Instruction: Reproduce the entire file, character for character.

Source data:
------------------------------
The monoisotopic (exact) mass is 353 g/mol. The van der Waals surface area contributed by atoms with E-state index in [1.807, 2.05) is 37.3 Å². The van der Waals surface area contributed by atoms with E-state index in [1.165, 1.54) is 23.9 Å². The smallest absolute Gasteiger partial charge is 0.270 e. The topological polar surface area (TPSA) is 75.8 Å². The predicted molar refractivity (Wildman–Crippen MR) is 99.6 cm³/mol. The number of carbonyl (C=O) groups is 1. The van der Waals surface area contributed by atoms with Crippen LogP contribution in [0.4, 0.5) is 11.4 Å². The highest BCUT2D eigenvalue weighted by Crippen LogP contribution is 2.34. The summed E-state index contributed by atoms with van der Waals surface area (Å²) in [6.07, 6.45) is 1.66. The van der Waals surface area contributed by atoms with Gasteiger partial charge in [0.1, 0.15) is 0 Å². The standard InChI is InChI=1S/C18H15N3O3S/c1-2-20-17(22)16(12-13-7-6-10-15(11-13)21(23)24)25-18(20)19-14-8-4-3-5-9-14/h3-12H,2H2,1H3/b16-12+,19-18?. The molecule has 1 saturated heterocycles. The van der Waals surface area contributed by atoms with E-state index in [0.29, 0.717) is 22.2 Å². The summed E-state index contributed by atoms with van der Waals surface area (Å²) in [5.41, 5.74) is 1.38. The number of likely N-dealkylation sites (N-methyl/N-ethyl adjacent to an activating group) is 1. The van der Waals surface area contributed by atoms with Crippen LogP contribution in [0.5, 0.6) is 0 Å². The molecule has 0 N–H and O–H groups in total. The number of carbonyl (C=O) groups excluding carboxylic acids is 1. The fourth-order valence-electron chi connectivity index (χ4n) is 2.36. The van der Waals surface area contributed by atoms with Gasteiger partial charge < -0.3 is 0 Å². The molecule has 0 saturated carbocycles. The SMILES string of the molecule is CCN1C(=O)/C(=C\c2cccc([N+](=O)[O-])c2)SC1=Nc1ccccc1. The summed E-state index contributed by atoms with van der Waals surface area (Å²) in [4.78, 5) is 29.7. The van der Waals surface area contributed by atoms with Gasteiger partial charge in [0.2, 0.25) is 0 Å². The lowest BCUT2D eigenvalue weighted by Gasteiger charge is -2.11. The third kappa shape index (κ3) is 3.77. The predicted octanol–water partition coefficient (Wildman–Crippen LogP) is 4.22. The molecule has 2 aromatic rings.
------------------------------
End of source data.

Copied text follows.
The monoisotopic (exact) mass is 353 g/mol. The van der Waals surface area contributed by atoms with E-state index in [1.807, 2.05) is 37.3 Å². The van der Waals surface area contributed by atoms with E-state index in [1.165, 1.54) is 23.9 Å². The smallest absolute Gasteiger partial charge is 0.270 e. The topological polar surface area (TPSA) is 75.8 Å². The predicted molar refractivity (Wildman–Crippen MR) is 99.6 cm³/mol. The number of carbonyl (C=O) groups is 1. The van der Waals surface area contributed by atoms with Crippen LogP contribution in [0.4, 0.5) is 11.4 Å². The highest BCUT2D eigenvalue weighted by Crippen LogP contribution is 2.34. The summed E-state index contributed by atoms with van der Waals surface area (Å²) in [6.07, 6.45) is 1.66. The van der Waals surface area contributed by atoms with Gasteiger partial charge in [0.1, 0.15) is 0 Å². The standard InChI is InChI=1S/C18H15N3O3S/c1-2-20-17(22)16(12-13-7-6-10-15(11-13)21(23)24)25-18(20)19-14-8-4-3-5-9-14/h3-12H,2H2,1H3/b16-12+,19-18?. The molecule has 1 saturated heterocycles. The van der Waals surface area contributed by atoms with E-state index in [0.29, 0.717) is 22.2 Å². The summed E-state index contributed by atoms with van der Waals surface area (Å²) in [5.41, 5.74) is 1.38. The number of likely N-dealkylation sites (N-methyl/N-ethyl adjacent to an activating group) is 1. The van der Waals surface area contributed by atoms with Crippen LogP contribution in [0.5, 0.6) is 0 Å². The molecule has 0 N–H and O–H groups in total. The number of carbonyl (C=O) groups excluding carboxylic acids is 1. The fourth-order valence-electron chi connectivity index (χ4n) is 2.36. The van der Waals surface area contributed by atoms with Gasteiger partial charge < -0.3 is 0 Å². The molecule has 0 saturated carbocycles. The SMILES string of the molecule is CCN1C(=O)/C(=C\c2cccc([N+](=O)[O-])c2)SC1=Nc1ccccc1. The summed E-state index contributed by atoms with van der Waals surface area (Å²) in [4.78, 5) is 29.7. The van der Waals surface area contributed by atoms with Gasteiger partial charge in [0.2, 0.25) is 0 Å². The lowest BCUT2D eigenvalue weighted by Gasteiger charge is -2.11. The third kappa shape index (κ3) is 3.77. The predicted octanol–water partition coefficient (Wildman–Crippen LogP) is 4.22. The molecule has 2 aromatic rings.